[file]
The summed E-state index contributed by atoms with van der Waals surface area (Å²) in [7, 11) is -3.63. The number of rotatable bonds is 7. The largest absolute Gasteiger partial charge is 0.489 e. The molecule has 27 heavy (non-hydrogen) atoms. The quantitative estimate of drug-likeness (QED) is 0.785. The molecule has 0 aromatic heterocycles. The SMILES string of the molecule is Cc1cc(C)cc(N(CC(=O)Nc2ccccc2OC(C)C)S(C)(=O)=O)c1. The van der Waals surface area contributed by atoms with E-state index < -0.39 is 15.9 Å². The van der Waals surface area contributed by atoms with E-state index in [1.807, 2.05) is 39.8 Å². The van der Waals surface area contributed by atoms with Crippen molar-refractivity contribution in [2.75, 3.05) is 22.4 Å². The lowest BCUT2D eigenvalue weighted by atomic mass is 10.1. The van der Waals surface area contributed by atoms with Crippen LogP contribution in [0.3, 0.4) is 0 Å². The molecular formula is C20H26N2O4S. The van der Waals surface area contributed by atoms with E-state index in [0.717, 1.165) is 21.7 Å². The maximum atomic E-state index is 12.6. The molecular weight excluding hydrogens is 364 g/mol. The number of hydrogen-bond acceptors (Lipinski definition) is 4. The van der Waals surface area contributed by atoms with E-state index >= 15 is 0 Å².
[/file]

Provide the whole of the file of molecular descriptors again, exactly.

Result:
The summed E-state index contributed by atoms with van der Waals surface area (Å²) in [7, 11) is -3.63. The number of rotatable bonds is 7. The largest absolute Gasteiger partial charge is 0.489 e. The molecule has 27 heavy (non-hydrogen) atoms. The quantitative estimate of drug-likeness (QED) is 0.785. The molecule has 0 aromatic heterocycles. The SMILES string of the molecule is Cc1cc(C)cc(N(CC(=O)Nc2ccccc2OC(C)C)S(C)(=O)=O)c1. The van der Waals surface area contributed by atoms with E-state index < -0.39 is 15.9 Å². The van der Waals surface area contributed by atoms with E-state index in [1.807, 2.05) is 39.8 Å². The van der Waals surface area contributed by atoms with Crippen molar-refractivity contribution in [2.75, 3.05) is 22.4 Å². The lowest BCUT2D eigenvalue weighted by atomic mass is 10.1. The van der Waals surface area contributed by atoms with Crippen LogP contribution in [0.3, 0.4) is 0 Å². The molecular formula is C20H26N2O4S. The van der Waals surface area contributed by atoms with E-state index in [0.717, 1.165) is 21.7 Å². The maximum atomic E-state index is 12.6. The molecular weight excluding hydrogens is 364 g/mol. The number of hydrogen-bond acceptors (Lipinski definition) is 4. The van der Waals surface area contributed by atoms with E-state index >= 15 is 0 Å².